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Elevating Device Program
Introduction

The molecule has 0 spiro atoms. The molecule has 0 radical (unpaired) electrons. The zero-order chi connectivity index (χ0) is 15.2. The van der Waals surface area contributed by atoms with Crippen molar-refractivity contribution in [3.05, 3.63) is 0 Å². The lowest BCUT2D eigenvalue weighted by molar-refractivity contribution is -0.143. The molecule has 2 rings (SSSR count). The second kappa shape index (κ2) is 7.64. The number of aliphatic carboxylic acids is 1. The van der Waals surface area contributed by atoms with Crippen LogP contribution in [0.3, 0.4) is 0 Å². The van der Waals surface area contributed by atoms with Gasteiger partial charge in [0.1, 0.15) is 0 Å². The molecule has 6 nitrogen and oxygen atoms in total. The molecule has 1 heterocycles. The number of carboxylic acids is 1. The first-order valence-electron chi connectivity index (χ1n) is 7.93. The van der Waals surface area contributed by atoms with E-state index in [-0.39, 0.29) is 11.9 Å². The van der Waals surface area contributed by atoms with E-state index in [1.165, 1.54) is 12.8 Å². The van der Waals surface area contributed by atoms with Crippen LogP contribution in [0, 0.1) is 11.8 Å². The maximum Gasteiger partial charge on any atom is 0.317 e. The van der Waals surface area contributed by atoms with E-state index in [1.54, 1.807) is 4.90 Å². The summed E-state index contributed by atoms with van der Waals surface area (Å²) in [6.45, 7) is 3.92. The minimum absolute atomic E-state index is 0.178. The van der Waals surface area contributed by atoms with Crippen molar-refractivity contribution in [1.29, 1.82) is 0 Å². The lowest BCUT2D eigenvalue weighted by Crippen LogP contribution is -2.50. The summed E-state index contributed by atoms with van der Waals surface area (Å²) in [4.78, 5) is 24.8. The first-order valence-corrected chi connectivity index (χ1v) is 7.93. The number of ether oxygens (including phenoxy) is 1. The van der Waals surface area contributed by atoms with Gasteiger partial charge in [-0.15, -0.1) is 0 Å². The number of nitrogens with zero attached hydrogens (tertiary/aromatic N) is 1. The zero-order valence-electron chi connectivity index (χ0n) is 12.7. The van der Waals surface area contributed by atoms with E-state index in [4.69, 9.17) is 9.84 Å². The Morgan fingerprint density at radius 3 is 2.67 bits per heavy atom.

As of 2005, British Columbia had the third largest concentration of elevators in Canada. In fact, it would be difficult to find a recently built structure that does not have an elevating device of some sort. The Elevating Device Program is a safety program responsible for the safe design, installation, operation, maintenance, repair, inspection, alteration, and manufacture of elevating devices in British Columbia. In addition, the program monitors the activities of licenced elevating device contractors, adopts codes, releases documents about safety issues, and attends to issues that may not be covered by the codes but require attention. Generally, the program ensures the safety of people, products, and work practices regarding all elevating devices by enforcing the Safety Standards Act, the Safety Standards General Regulation, and the Elevating Devices Safety Regulation. Elevating devices come in several forms. These include elevators, escalators, personnel lifts, lifts designed for persons with physical disabilities, moving walkways, dumbwaiters, and dumbwaiters with automatic transfer devices. Elevating devices also include material lifts, rotating platforms, personnel hoists, and revolving platforms, such as the one found in the Harbour Centre in downtown Vancouver. The program regulates any elevating device that travels 2 feet to 52 floors and that travels 30 feet per minute to 1,000 feet per minute. Under the Safety Standards Act, an elevating device is defined as any apparatus, mechanism, or device that is installed or positioned with the intent of raising, lowering, moving, carrying, conveying or directing people, materials, or goods. To be more specific, elevators can be either hydraulic, rack and pinion, roped hydraulic, or traction. A rotating platform is a special elevating device that has a turntable that transports passengers in a circular direction around a given axis. Another type of an elevating device is a personnel hoist. This is used to raise or lower people, materials, or both during the construction, the alteration, or the demolition of a building. Often, the hoist is not a permanent part of the building and is taken down when the building project has been completed. The Elevating Device Program regulates all elevating devices in British Columbia with the exception of single home dwellings and any federal jurisdiction. Almost every area in the province falls under the jurisdiction of the program. The City of Vancouver, however, has its own charter codes, which are often more stringent than those of the British Columbia Building Code.